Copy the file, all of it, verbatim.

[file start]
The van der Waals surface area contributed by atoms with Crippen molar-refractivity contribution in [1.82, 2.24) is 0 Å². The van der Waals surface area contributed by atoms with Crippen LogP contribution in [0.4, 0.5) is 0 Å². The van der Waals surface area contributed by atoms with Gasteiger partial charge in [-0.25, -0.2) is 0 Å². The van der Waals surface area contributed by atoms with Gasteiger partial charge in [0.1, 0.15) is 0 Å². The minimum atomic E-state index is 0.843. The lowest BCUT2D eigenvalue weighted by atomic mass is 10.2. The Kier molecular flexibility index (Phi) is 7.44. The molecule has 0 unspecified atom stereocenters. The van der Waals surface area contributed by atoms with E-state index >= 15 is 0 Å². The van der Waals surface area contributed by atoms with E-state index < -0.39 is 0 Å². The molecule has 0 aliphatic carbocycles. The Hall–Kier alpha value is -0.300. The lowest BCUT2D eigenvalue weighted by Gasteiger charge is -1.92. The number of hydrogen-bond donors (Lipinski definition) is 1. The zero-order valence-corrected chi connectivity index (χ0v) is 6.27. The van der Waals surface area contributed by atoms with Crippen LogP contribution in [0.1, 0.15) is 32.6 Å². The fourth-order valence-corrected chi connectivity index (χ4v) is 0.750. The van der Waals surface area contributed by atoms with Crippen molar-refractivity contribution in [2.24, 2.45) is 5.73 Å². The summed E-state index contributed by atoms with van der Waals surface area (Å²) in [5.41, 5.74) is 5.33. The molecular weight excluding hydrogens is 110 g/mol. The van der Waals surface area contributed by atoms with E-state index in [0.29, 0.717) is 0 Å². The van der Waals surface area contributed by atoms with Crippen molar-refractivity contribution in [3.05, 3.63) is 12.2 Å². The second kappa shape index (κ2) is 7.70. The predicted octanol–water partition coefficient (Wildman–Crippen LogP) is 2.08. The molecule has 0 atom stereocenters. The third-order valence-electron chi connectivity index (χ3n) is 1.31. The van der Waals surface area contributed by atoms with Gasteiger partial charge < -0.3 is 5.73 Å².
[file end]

The van der Waals surface area contributed by atoms with Crippen molar-refractivity contribution in [1.82, 2.24) is 0 Å². The van der Waals surface area contributed by atoms with Crippen LogP contribution in [0.4, 0.5) is 0 Å². The van der Waals surface area contributed by atoms with Gasteiger partial charge in [-0.25, -0.2) is 0 Å². The van der Waals surface area contributed by atoms with Gasteiger partial charge in [0.1, 0.15) is 0 Å². The minimum atomic E-state index is 0.843. The lowest BCUT2D eigenvalue weighted by atomic mass is 10.2. The Kier molecular flexibility index (Phi) is 7.44. The molecule has 0 unspecified atom stereocenters. The van der Waals surface area contributed by atoms with E-state index >= 15 is 0 Å². The van der Waals surface area contributed by atoms with E-state index < -0.39 is 0 Å². The molecule has 0 aliphatic carbocycles. The Hall–Kier alpha value is -0.300. The lowest BCUT2D eigenvalue weighted by Gasteiger charge is -1.92. The number of hydrogen-bond donors (Lipinski definition) is 1. The zero-order valence-corrected chi connectivity index (χ0v) is 6.27. The van der Waals surface area contributed by atoms with Crippen LogP contribution in [0.1, 0.15) is 32.6 Å². The fourth-order valence-corrected chi connectivity index (χ4v) is 0.750. The van der Waals surface area contributed by atoms with Crippen molar-refractivity contribution in [2.24, 2.45) is 5.73 Å². The summed E-state index contributed by atoms with van der Waals surface area (Å²) in [5.41, 5.74) is 5.33. The molecular weight excluding hydrogens is 110 g/mol. The van der Waals surface area contributed by atoms with E-state index in [0.29, 0.717) is 0 Å². The van der Waals surface area contributed by atoms with Crippen molar-refractivity contribution in [3.05, 3.63) is 12.2 Å². The second kappa shape index (κ2) is 7.70. The predicted octanol–water partition coefficient (Wildman–Crippen LogP) is 2.08. The molecule has 0 atom stereocenters. The third-order valence-electron chi connectivity index (χ3n) is 1.31. The van der Waals surface area contributed by atoms with Gasteiger partial charge < -0.3 is 5.73 Å².